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Pulitzer Arts Foundation

"A Small Band," Glenn Ligon's work inspired by the Harlem Six and Steve Reich's composition, sits in the Pulitzer Art Foundation's main hall.
Pulitzer Arts Foundation

Fifty-four works. Forty-two artists. A meditation on the colors blue and black. 

The Pulitzer Arts Foundation’s current leading exhibition “Blue Black,” curated by acclaimed Brooklyn-based artist Glenn Ligon, is on display until Oct. 7 and asks the viewer to contemplate identity, power and race.

A pile of bricks sits in the left hand corner of the image while behind it rest pallets of brick and a building.
Michael Thomas / Pulitzer Arts Foundation

What would you do with $2,500 and three pallet loads of brick? Four St. Louis art groups and collaborators will soon have an answer in the next phase of a year-long public art project overseen by the Pulitzer Arts Foundation and the Sam Fox School of Design and Visual Art.

In March 2017, Andres Hernandez, an artist and associate professor of art education, paints the former Bruno David Gallery in Grand Center as part of a visual arts project to demonstrate the changing nature of urban landscapes.
Carolina Hidalgo / St. Louis Public Radio

It may seem counterintuitive for two architects-turned-artists to have crafted an artistic exploration of urban landscape around the idea of tearing down buildings, but that’s exactly what Andres Luis Hernandez and Amanda Williams want you to concentrate on with their recent project in Grand Center.

The two Chicago-based artists want you to think about the process of “unbuilding” as much as you pay attention to the new construction and developments around town when you observe their process deconstructing the former Bruno David Art Gallery on Washington Ave.

Une Conversation (A Conversation), 1892-99, plaster, Museo Medardo Rosso
Pulitzer Arts Foundation

Turn-of-the-century artist Medardo Rosso defies categorization as much as his body of work, now on display at the Pulitzer Arts Foundation, was ahead of its time. He was born in Italy but spent many decades of his working years in Paris primarily as a sculptor, although he also produced photographs and drawings.

Meghan Baker and Michael James Reed play the husband and wife in "Love's Labor."
Nancy Fowler | St. Louis Public Radio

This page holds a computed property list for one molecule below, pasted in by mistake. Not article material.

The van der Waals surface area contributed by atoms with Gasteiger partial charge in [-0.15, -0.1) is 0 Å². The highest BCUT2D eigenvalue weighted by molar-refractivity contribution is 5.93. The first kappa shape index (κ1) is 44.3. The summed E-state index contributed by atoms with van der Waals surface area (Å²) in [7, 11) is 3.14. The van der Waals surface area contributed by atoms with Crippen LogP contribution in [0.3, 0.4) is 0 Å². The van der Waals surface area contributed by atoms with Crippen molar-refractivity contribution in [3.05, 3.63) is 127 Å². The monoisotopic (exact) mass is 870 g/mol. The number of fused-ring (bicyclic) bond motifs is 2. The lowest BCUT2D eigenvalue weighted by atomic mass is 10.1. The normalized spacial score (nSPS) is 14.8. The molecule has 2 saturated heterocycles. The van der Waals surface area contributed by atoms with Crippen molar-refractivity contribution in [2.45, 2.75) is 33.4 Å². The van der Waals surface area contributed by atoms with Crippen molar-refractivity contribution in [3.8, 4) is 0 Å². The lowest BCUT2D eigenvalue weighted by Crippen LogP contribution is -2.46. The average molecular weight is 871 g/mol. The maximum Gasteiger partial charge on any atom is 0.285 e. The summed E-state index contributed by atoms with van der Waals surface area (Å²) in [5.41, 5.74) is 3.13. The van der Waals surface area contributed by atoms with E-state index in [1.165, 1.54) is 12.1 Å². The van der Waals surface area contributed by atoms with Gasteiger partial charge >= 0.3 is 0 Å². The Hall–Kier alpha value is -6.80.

The Pulitzer Arts Foundation will take on a new role this weekend — as the stage for an original play.

The Pulitzer and Shakespeare Festival St. Louis are teaming up to present a play called “Love’s Labor.”  The production weaves together words from the Bard and  modern-day language in a story about a couple on the brink of divorce.

The interior of 4562 Enright Ave. as it's being reconstructed inside the Pulitzer Arts Foundation
Willis Ryder Arnold | St. Louis Public Radio

Anyone who has been through some of St. Louis’ oldest areas, particularly in mostly black neighborhoods, is likely to have been struck by the number of uninhabited spaces.

The architects from the German firm raumlaborberlin certainly were. When they received a commission to examine the urban landscape of St. Louis, they developed a project that would draw attention to all that unused space.

With that in mind, the company dismantled the interior of a home in the Lewis Place neighborhood and is remaking it inside the Pulitzer Arts Foundation building in Grand Center. The foundation will open its exhibit on the interior of the house at 4562 Enright Ave. on July 29.

A workshop at Firecracker Press with the Institute of Art and Olfaction.
Pulitzer Arts Foundation

What’s in a scent? On Friday’s St. Louis on the Air, we discussed the role scent plays in our lives, memories and stories. We also discussed what the future of smells could be — scented text messages, anyone?

This article first appeared in the St. Louis Beacon: As industrial artist Donald Judd neared 60, his work took a new spin -- along the color wheel.

A seminal figure in contemporary art, the Excelsior, Mo., native often paired two colors. But from 1984 through 1992, two years before he died, Judd explored the rainbow. In a first-ever exhibit, the Pulitzer Foundation for the Arts will display two dozen objects and 30 collages and drawings from this period, in “The Multicolored Works,” opening May 10.